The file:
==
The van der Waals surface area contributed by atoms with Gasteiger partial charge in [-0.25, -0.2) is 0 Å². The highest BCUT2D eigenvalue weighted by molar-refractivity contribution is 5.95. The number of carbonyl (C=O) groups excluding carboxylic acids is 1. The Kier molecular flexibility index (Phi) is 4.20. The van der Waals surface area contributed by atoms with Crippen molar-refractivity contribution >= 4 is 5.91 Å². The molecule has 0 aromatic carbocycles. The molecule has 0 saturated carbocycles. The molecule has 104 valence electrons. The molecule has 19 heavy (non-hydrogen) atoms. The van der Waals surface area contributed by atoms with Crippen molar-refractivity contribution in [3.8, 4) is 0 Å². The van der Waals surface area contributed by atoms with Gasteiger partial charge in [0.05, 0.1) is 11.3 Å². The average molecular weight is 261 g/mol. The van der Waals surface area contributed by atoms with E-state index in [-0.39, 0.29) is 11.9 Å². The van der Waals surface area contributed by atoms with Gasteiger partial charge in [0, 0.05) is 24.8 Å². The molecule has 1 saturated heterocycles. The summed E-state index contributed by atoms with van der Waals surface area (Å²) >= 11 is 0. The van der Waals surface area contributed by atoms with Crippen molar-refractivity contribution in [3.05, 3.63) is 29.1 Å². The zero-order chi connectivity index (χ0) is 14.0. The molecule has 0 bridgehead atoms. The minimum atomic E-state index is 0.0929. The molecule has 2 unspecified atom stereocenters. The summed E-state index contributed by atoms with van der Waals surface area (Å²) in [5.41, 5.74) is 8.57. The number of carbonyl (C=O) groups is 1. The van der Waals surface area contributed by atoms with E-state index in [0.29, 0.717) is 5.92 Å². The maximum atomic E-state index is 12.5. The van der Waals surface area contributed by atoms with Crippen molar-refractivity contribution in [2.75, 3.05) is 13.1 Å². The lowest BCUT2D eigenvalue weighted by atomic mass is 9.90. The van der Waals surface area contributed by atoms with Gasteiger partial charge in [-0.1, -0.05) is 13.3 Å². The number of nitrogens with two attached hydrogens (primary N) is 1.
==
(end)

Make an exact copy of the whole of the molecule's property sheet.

The van der Waals surface area contributed by atoms with Gasteiger partial charge in [-0.25, -0.2) is 0 Å². The highest BCUT2D eigenvalue weighted by molar-refractivity contribution is 5.95. The number of carbonyl (C=O) groups excluding carboxylic acids is 1. The Kier molecular flexibility index (Phi) is 4.20. The van der Waals surface area contributed by atoms with Crippen molar-refractivity contribution >= 4 is 5.91 Å². The molecule has 0 aromatic carbocycles. The molecule has 0 saturated carbocycles. The molecule has 104 valence electrons. The molecule has 19 heavy (non-hydrogen) atoms. The van der Waals surface area contributed by atoms with Crippen molar-refractivity contribution in [3.8, 4) is 0 Å². The van der Waals surface area contributed by atoms with Gasteiger partial charge in [0.05, 0.1) is 11.3 Å². The average molecular weight is 261 g/mol. The van der Waals surface area contributed by atoms with E-state index in [-0.39, 0.29) is 11.9 Å². The van der Waals surface area contributed by atoms with Gasteiger partial charge in [0, 0.05) is 24.8 Å². The molecule has 1 saturated heterocycles. The summed E-state index contributed by atoms with van der Waals surface area (Å²) >= 11 is 0. The van der Waals surface area contributed by atoms with Crippen molar-refractivity contribution in [3.05, 3.63) is 29.1 Å². The zero-order chi connectivity index (χ0) is 14.0. The molecule has 0 bridgehead atoms. The minimum atomic E-state index is 0.0929. The molecule has 2 unspecified atom stereocenters. The summed E-state index contributed by atoms with van der Waals surface area (Å²) in [5.41, 5.74) is 8.57. The number of carbonyl (C=O) groups is 1. The van der Waals surface area contributed by atoms with E-state index in [0.29, 0.717) is 5.92 Å². The maximum atomic E-state index is 12.5. The van der Waals surface area contributed by atoms with Crippen molar-refractivity contribution in [2.75, 3.05) is 13.1 Å². The lowest BCUT2D eigenvalue weighted by atomic mass is 9.90. The van der Waals surface area contributed by atoms with Gasteiger partial charge in [-0.1, -0.05) is 13.3 Å². The number of nitrogens with two attached hydrogens (primary N) is 1.